Universities represent a greater problem as they are 24 hour social institutions and there is the added complication that they drive significant population movements in and out of university towns. Whether universities will be able to fully open for the new term in September is a big unknown currently.
Retail Businesses reopening
Reopening of some retail businesses and encouraging those offices and other workplaces who can maintain social distancing to open again is likely to be the first phase of easing, sometime in the latter part of May. This should include encouraging more restaurants to open for takeaway and delivery. Strict social distancing and protective measures will need to be in place, limiting the number of people in shops at any one time for example.
Leisure and hospitality businesses reopening
It is unlikely that reopening of leisure and hospitality businesses will happen in the first phase given the nature of these places encouraging social gathering. Our best guestimate is some easing over the summer, but only if we have not seen any flare up in the virus before then.
The stay at home order
This will likely remain in place for vulnerable people for some time. In the first phase we expect a loosening of the order but not a total relaxation. The amount of time people can spend outside will increase as well as the guidelines on what activities can be undertaken, but we do not expect a full easing. These may be eased further each 3 weeks depending on the R number remaining below 1. There have been reports of wider but still family groups being allowed to meet and socialise.
Work from Home
We expect the work from home if you can order is to remain the general advice to businesses for some considerable time.
Travelling outside your area
People are effectively limited from travelling outside their area by the current stay at home order. Population movement will be a significant challenge and unlikely to be eased in the short term. The big question here is whether the stay at home order may be eased but with other restrictions on population movement being put in place. This will be a major decision for the government to make before the summer holiday season, the impact on the tourist economy is already huge and we suspect if the virus is being contained come July then there will be pressure on the government to allow people to holiday within the UK, however we have heard very little on this topic so it is difficult to judge.
These were almost certainly likely to remain banned for the best part of the year. We expect some easing allowing larger family groups to interact and visit each other in either phase 1 or phase 2. i.e. people may be able to pick 5-10 close family members or friends they elect to be able to socialise with. We expect the number of people allowed at weddings etc to remain limited.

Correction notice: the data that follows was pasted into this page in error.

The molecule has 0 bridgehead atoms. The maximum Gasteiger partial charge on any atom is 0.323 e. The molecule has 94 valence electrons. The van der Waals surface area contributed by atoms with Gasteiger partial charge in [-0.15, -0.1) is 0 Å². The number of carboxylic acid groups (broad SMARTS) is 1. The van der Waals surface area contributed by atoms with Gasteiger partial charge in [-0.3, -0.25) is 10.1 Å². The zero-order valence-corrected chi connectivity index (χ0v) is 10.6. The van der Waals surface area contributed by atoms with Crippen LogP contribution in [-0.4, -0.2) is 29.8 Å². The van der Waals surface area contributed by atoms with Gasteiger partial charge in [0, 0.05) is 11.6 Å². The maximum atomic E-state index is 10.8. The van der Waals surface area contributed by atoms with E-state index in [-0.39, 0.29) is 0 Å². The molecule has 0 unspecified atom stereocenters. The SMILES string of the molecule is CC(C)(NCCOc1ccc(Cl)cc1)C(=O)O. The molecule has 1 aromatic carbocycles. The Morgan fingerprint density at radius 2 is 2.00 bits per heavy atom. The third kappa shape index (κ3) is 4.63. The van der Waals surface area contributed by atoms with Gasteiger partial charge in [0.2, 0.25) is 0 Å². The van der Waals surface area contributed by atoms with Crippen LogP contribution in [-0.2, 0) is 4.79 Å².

Public transport is a major issue, as for cities it represents a bottle neck to social distancing. While shops and businesses may be able to maintain social distancing, for employees and shoppers to get to them may mean maintaining social distancing on public transport becomes a problem. We haven’t seen any suggestions to a solution on this.
The other variable factor in considering how quickly and how much lockdown measures can be eased will be contact tracing.
Contact tracing means that as soon as someone is diagnosed with Covid-19, everybody they have been in contact with in the previous 7-14 days is traced, found and ordered to stay in isolation.
Again, this is about reducing the R number. By contact tracing, while the first patient may have infected 3 other people, those three other people are isolated early enough to stop them spreading it to the next 3 people, reducing the reinfection rate.
The government has developed and app and is hiring 18,000 people to act as contact tracers announced it expects this to be complete by mid-May. Contact tracing will not be ready in time to impact what we see as the first phase of easing, but if successful it would allow the government to further in easing in later phases. The success of contact tracing may not be statistically apparent until late June or July but might allow some of the easing such as allowing people to holiday within the UK to happen.
The reports of people being able to meet and socialised with an identified group of up to 10 people would support the government in their ability to contact trace quickly in the event of an infection in the group arising.
The success of this will depend on having a good process and technology in place and of course the will of the people to support it.
Worst Case scenario
The worst case is that even some easing of the lockdown causes another surge in the infection rate and we are back to square 1.
Extension of government support measures
Based on the above we expect most of the government support measures to be extended beyond June and into July at least. Support for the hospitality and leisure sectors may have to last even longer.